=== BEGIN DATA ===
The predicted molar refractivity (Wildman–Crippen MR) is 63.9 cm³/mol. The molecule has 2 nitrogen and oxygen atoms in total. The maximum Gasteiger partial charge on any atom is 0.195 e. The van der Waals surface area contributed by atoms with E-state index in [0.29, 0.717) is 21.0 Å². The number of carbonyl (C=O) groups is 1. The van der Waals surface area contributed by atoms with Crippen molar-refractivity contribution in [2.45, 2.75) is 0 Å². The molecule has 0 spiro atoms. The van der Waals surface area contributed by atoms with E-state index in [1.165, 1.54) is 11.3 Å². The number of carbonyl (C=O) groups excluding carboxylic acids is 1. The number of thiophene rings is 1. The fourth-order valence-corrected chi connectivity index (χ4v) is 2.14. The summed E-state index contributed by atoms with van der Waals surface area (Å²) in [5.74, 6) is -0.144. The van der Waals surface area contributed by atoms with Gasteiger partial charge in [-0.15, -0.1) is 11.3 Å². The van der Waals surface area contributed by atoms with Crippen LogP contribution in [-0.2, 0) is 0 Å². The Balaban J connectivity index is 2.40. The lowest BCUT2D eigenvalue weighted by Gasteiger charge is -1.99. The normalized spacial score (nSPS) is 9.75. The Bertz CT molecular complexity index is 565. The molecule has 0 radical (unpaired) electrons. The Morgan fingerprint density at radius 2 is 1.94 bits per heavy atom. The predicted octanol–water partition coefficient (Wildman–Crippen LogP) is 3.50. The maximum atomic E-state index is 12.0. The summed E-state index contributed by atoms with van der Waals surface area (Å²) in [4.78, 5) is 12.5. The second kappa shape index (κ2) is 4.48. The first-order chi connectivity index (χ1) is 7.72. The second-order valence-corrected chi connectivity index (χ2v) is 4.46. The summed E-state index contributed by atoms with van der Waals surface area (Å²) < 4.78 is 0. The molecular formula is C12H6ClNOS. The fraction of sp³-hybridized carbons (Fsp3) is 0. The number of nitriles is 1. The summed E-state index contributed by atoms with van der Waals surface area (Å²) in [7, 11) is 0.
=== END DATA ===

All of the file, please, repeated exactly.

The predicted molar refractivity (Wildman–Crippen MR) is 63.9 cm³/mol. The molecule has 2 nitrogen and oxygen atoms in total. The maximum Gasteiger partial charge on any atom is 0.195 e. The van der Waals surface area contributed by atoms with E-state index in [0.29, 0.717) is 21.0 Å². The number of carbonyl (C=O) groups is 1. The van der Waals surface area contributed by atoms with Crippen molar-refractivity contribution in [2.45, 2.75) is 0 Å². The molecule has 0 spiro atoms. The van der Waals surface area contributed by atoms with E-state index in [1.165, 1.54) is 11.3 Å². The number of carbonyl (C=O) groups excluding carboxylic acids is 1. The number of thiophene rings is 1. The fourth-order valence-corrected chi connectivity index (χ4v) is 2.14. The summed E-state index contributed by atoms with van der Waals surface area (Å²) in [5.74, 6) is -0.144. The van der Waals surface area contributed by atoms with Gasteiger partial charge in [-0.15, -0.1) is 11.3 Å². The van der Waals surface area contributed by atoms with Crippen LogP contribution in [-0.2, 0) is 0 Å². The Balaban J connectivity index is 2.40. The lowest BCUT2D eigenvalue weighted by Gasteiger charge is -1.99. The normalized spacial score (nSPS) is 9.75. The Bertz CT molecular complexity index is 565. The molecule has 0 radical (unpaired) electrons. The Morgan fingerprint density at radius 2 is 1.94 bits per heavy atom. The predicted octanol–water partition coefficient (Wildman–Crippen LogP) is 3.50. The maximum atomic E-state index is 12.0. The summed E-state index contributed by atoms with van der Waals surface area (Å²) in [4.78, 5) is 12.5. The second kappa shape index (κ2) is 4.48. The first-order chi connectivity index (χ1) is 7.72. The second-order valence-corrected chi connectivity index (χ2v) is 4.46. The summed E-state index contributed by atoms with van der Waals surface area (Å²) < 4.78 is 0. The molecular formula is C12H6ClNOS. The fraction of sp³-hybridized carbons (Fsp3) is 0. The number of nitriles is 1. The summed E-state index contributed by atoms with van der Waals surface area (Å²) in [7, 11) is 0.